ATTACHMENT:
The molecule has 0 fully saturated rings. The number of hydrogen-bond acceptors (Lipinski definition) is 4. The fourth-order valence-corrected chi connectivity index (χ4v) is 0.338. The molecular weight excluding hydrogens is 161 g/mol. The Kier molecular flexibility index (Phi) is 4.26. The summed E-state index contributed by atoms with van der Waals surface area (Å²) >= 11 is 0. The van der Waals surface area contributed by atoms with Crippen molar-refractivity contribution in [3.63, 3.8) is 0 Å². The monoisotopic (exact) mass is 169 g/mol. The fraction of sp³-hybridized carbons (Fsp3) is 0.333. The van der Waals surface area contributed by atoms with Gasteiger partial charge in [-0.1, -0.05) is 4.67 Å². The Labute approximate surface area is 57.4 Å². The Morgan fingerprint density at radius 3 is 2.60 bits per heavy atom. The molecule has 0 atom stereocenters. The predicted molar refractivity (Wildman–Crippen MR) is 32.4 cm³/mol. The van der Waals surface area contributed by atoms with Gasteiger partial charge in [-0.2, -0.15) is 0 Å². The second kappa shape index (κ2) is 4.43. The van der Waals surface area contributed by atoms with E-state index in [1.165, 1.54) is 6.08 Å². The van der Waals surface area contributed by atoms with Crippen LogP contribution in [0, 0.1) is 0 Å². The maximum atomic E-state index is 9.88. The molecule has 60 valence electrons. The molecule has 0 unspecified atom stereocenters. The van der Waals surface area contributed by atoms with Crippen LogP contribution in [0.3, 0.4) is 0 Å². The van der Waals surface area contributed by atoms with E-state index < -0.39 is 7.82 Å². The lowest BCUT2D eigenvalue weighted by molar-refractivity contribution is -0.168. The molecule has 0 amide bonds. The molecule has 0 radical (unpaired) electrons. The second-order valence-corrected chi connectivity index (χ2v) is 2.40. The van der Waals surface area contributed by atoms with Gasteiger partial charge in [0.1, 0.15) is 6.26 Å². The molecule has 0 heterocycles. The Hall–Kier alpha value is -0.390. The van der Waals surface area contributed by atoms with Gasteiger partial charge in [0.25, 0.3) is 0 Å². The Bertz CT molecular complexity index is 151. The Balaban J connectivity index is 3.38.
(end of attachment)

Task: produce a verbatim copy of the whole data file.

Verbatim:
The molecule has 0 fully saturated rings. The number of hydrogen-bond acceptors (Lipinski definition) is 4. The fourth-order valence-corrected chi connectivity index (χ4v) is 0.338. The molecular weight excluding hydrogens is 161 g/mol. The Kier molecular flexibility index (Phi) is 4.26. The summed E-state index contributed by atoms with van der Waals surface area (Å²) >= 11 is 0. The van der Waals surface area contributed by atoms with Crippen molar-refractivity contribution in [3.63, 3.8) is 0 Å². The monoisotopic (exact) mass is 169 g/mol. The fraction of sp³-hybridized carbons (Fsp3) is 0.333. The van der Waals surface area contributed by atoms with Gasteiger partial charge in [-0.1, -0.05) is 4.67 Å². The Labute approximate surface area is 57.4 Å². The Morgan fingerprint density at radius 3 is 2.60 bits per heavy atom. The molecule has 0 atom stereocenters. The predicted molar refractivity (Wildman–Crippen MR) is 32.4 cm³/mol. The van der Waals surface area contributed by atoms with Gasteiger partial charge in [-0.2, -0.15) is 0 Å². The second kappa shape index (κ2) is 4.43. The van der Waals surface area contributed by atoms with E-state index in [1.165, 1.54) is 6.08 Å². The van der Waals surface area contributed by atoms with Crippen LogP contribution in [0, 0.1) is 0 Å². The maximum atomic E-state index is 9.88. The molecule has 60 valence electrons. The molecule has 0 unspecified atom stereocenters. The van der Waals surface area contributed by atoms with Crippen LogP contribution in [0.3, 0.4) is 0 Å². The van der Waals surface area contributed by atoms with E-state index < -0.39 is 7.82 Å². The lowest BCUT2D eigenvalue weighted by molar-refractivity contribution is -0.168. The molecule has 0 amide bonds. The molecule has 0 radical (unpaired) electrons. The second-order valence-corrected chi connectivity index (χ2v) is 2.40. The van der Waals surface area contributed by atoms with Gasteiger partial charge in [0.1, 0.15) is 6.26 Å². The molecule has 0 heterocycles. The Hall–Kier alpha value is -0.390. The van der Waals surface area contributed by atoms with Gasteiger partial charge in [0.25, 0.3) is 0 Å². The Bertz CT molecular complexity index is 151. The Balaban J connectivity index is 3.38.